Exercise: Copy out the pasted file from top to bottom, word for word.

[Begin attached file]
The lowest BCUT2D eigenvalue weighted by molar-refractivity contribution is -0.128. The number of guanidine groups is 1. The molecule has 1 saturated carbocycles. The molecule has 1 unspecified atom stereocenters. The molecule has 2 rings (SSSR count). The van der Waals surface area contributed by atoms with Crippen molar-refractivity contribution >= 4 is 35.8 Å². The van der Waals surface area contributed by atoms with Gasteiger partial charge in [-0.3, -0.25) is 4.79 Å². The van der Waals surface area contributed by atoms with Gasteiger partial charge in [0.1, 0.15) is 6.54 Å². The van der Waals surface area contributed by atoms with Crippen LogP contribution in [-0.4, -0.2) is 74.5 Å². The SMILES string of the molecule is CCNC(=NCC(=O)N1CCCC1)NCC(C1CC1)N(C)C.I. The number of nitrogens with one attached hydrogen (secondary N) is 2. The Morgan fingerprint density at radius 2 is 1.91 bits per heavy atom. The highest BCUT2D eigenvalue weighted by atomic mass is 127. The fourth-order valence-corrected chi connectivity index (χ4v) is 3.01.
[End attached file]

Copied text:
The lowest BCUT2D eigenvalue weighted by molar-refractivity contribution is -0.128. The number of guanidine groups is 1. The molecule has 1 saturated carbocycles. The molecule has 1 unspecified atom stereocenters. The molecule has 2 rings (SSSR count). The van der Waals surface area contributed by atoms with Crippen molar-refractivity contribution >= 4 is 35.8 Å². The van der Waals surface area contributed by atoms with Gasteiger partial charge in [-0.3, -0.25) is 4.79 Å². The van der Waals surface area contributed by atoms with Gasteiger partial charge in [0.1, 0.15) is 6.54 Å². The van der Waals surface area contributed by atoms with Crippen LogP contribution in [-0.4, -0.2) is 74.5 Å². The SMILES string of the molecule is CCNC(=NCC(=O)N1CCCC1)NCC(C1CC1)N(C)C.I. The number of nitrogens with one attached hydrogen (secondary N) is 2. The Morgan fingerprint density at radius 2 is 1.91 bits per heavy atom. The highest BCUT2D eigenvalue weighted by atomic mass is 127. The fourth-order valence-corrected chi connectivity index (χ4v) is 3.01.